I don’t know how many times I’ve been on a designer or developer’s website, where I want to get in touch with them, and either couldn’t find a way to do so or their contact form to work. The whole point of your website is for people to build the get in touch with you after seeing your work. If your contact form doesn’t work, that definitely sheds a negative light on your business. You may be an excellent web designer and developer, but if you miss out on details as important as these, people may be afraid to hire you.

9. Not networking

Many web designers and developers are delusional when they first start out. They feel like they’re the lone gunmen, and that they can fly completely solo. While this is ideal, it’s highly unlikely the chill succeed if you run your business in this manner. You have to connect with other people, in order to grow your business. Joining online communities centered around web development can help you expand your network. Join online communities for web designers and developers on Google+, LinkedIn, and design related websites. Don’t be afraid to join the Google hangout and talk about web design and development issues. It’s a great way to meet other designers and developers, and you never know when one of those connections could turn into a possible business lead. Even something simple as a LinkedIn group can turn into a profitable business connection.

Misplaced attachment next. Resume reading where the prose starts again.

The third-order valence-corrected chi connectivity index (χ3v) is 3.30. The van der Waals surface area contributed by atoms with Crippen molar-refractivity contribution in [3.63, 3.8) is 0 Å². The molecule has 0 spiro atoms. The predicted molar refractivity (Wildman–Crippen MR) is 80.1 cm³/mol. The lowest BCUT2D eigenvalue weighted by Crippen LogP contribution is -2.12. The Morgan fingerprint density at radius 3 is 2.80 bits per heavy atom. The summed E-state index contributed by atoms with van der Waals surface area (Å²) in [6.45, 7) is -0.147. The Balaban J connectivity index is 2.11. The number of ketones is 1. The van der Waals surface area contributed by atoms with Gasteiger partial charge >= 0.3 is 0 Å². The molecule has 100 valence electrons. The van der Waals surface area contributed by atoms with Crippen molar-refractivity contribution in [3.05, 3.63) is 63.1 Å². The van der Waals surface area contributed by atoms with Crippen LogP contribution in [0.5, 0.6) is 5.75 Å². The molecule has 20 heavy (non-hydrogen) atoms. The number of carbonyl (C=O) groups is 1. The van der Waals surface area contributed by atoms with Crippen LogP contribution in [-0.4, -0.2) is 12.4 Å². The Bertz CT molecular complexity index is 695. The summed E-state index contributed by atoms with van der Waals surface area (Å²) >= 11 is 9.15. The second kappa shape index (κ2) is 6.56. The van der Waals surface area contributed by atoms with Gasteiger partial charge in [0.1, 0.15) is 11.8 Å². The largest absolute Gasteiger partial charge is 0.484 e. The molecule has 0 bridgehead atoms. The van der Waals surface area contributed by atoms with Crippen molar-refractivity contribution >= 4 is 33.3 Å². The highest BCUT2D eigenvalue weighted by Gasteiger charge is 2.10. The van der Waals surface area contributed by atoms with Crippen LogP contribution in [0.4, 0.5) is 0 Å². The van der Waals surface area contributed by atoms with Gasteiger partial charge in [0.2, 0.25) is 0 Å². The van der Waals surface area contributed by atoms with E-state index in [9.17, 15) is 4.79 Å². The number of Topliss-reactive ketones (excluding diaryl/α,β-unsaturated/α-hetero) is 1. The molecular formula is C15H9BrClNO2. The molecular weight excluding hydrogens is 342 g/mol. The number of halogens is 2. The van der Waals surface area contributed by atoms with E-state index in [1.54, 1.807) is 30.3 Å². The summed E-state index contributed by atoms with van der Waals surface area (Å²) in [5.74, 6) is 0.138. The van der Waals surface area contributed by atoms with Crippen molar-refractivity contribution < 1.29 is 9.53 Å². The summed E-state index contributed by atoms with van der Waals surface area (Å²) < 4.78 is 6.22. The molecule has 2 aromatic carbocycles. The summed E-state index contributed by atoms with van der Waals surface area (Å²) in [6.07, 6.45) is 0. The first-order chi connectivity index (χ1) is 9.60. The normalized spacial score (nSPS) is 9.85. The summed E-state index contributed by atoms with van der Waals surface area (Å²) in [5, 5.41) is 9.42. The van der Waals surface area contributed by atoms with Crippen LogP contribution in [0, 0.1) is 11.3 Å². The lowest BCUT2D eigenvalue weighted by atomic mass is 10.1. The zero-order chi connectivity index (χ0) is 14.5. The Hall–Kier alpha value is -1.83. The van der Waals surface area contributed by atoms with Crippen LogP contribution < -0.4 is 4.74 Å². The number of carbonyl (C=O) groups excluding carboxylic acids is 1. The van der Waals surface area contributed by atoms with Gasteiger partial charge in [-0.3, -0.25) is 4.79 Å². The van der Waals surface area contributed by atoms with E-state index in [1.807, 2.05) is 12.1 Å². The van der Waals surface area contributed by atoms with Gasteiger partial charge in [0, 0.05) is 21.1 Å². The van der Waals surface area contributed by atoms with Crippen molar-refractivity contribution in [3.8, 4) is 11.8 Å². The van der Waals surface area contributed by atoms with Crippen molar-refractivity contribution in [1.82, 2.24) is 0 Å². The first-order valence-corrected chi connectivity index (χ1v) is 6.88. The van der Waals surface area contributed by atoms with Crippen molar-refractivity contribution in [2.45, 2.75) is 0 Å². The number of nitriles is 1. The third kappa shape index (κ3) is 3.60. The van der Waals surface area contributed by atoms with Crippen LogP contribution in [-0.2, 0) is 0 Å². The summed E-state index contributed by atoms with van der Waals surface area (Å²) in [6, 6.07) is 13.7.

You also have to get out the house every once in a while. Go to business seminars, conventions, and even trade shows. This will give you insight into local businesses that you may not even know exist. You’d be surprised how many businesses out there don’t actually have websites. They have the misconception that they are unaffordable, which gives you the opportunity to make a connection and convince them otherwise. Imagine if you could land just three websites per month at a $2500 price tag. That’s a total of $7500 revenue per month. Depending on your expenses this can be a great amount of income. You’d be surprised at how much making small efforts can pay off in the long run.